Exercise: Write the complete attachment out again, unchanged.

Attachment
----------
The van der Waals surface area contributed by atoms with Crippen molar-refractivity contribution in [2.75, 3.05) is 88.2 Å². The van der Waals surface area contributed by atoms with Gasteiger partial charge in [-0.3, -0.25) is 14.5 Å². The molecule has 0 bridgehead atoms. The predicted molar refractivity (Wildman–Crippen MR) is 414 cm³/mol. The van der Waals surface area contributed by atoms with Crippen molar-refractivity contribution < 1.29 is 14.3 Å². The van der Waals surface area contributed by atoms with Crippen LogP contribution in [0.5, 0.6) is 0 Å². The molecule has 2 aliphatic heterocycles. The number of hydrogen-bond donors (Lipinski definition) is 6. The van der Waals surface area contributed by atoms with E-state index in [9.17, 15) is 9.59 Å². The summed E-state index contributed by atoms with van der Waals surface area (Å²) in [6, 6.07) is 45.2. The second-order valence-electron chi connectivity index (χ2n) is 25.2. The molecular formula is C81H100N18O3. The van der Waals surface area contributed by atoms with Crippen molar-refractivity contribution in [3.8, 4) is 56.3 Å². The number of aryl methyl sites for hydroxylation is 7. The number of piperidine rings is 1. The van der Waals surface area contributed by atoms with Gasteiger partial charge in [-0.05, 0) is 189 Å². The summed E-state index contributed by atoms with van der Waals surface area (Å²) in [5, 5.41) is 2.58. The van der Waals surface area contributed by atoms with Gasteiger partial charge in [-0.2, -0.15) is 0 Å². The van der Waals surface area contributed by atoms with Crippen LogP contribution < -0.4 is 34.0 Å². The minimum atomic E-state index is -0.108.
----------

The van der Waals surface area contributed by atoms with Crippen molar-refractivity contribution in [2.75, 3.05) is 88.2 Å². The van der Waals surface area contributed by atoms with Gasteiger partial charge in [-0.3, -0.25) is 14.5 Å². The molecule has 0 bridgehead atoms. The predicted molar refractivity (Wildman–Crippen MR) is 414 cm³/mol. The van der Waals surface area contributed by atoms with Crippen molar-refractivity contribution < 1.29 is 14.3 Å². The van der Waals surface area contributed by atoms with Crippen LogP contribution in [0.5, 0.6) is 0 Å². The molecule has 2 aliphatic heterocycles. The number of hydrogen-bond donors (Lipinski definition) is 6. The van der Waals surface area contributed by atoms with E-state index in [9.17, 15) is 9.59 Å². The summed E-state index contributed by atoms with van der Waals surface area (Å²) in [6, 6.07) is 45.2. The second-order valence-electron chi connectivity index (χ2n) is 25.2. The molecular formula is C81H100N18O3. The van der Waals surface area contributed by atoms with Crippen molar-refractivity contribution in [3.8, 4) is 56.3 Å². The number of aryl methyl sites for hydroxylation is 7. The number of piperidine rings is 1. The van der Waals surface area contributed by atoms with Gasteiger partial charge in [-0.05, 0) is 189 Å². The summed E-state index contributed by atoms with van der Waals surface area (Å²) in [5, 5.41) is 2.58. The van der Waals surface area contributed by atoms with Gasteiger partial charge in [-0.2, -0.15) is 0 Å². The van der Waals surface area contributed by atoms with Crippen LogP contribution < -0.4 is 34.0 Å². The minimum atomic E-state index is -0.108.